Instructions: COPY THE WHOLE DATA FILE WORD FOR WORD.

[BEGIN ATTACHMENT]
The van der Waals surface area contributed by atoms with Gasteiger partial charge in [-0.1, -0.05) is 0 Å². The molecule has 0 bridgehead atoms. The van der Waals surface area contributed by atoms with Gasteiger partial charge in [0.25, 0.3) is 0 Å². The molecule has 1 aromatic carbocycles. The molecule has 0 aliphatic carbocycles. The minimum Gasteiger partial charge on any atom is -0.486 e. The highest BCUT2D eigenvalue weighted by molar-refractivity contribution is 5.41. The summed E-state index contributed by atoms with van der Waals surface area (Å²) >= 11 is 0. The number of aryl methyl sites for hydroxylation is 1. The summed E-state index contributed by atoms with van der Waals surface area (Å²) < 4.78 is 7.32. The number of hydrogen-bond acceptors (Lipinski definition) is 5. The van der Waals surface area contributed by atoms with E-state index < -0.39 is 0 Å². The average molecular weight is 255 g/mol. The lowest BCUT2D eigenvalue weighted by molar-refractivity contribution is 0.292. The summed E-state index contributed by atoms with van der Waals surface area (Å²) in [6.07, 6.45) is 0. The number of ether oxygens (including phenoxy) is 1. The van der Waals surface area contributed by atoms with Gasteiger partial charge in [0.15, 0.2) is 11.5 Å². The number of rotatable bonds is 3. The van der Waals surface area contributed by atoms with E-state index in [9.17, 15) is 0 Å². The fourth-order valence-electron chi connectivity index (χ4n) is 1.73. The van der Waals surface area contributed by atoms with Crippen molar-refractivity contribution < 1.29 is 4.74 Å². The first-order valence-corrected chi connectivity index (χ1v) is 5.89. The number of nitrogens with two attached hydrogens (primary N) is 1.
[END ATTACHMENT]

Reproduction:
The van der Waals surface area contributed by atoms with Gasteiger partial charge in [-0.1, -0.05) is 0 Å². The molecule has 0 bridgehead atoms. The van der Waals surface area contributed by atoms with Gasteiger partial charge in [0.25, 0.3) is 0 Å². The molecule has 1 aromatic carbocycles. The molecule has 0 aliphatic carbocycles. The minimum Gasteiger partial charge on any atom is -0.486 e. The highest BCUT2D eigenvalue weighted by molar-refractivity contribution is 5.41. The summed E-state index contributed by atoms with van der Waals surface area (Å²) >= 11 is 0. The number of aryl methyl sites for hydroxylation is 1. The summed E-state index contributed by atoms with van der Waals surface area (Å²) < 4.78 is 7.32. The number of hydrogen-bond acceptors (Lipinski definition) is 5. The van der Waals surface area contributed by atoms with E-state index < -0.39 is 0 Å². The average molecular weight is 255 g/mol. The lowest BCUT2D eigenvalue weighted by molar-refractivity contribution is 0.292. The summed E-state index contributed by atoms with van der Waals surface area (Å²) in [6.07, 6.45) is 0. The number of ether oxygens (including phenoxy) is 1. The van der Waals surface area contributed by atoms with Gasteiger partial charge in [0.15, 0.2) is 11.5 Å². The number of rotatable bonds is 3. The van der Waals surface area contributed by atoms with E-state index in [9.17, 15) is 0 Å². The fourth-order valence-electron chi connectivity index (χ4n) is 1.73. The van der Waals surface area contributed by atoms with Crippen molar-refractivity contribution < 1.29 is 4.74 Å². The first-order valence-corrected chi connectivity index (χ1v) is 5.89. The number of nitrogens with two attached hydrogens (primary N) is 1.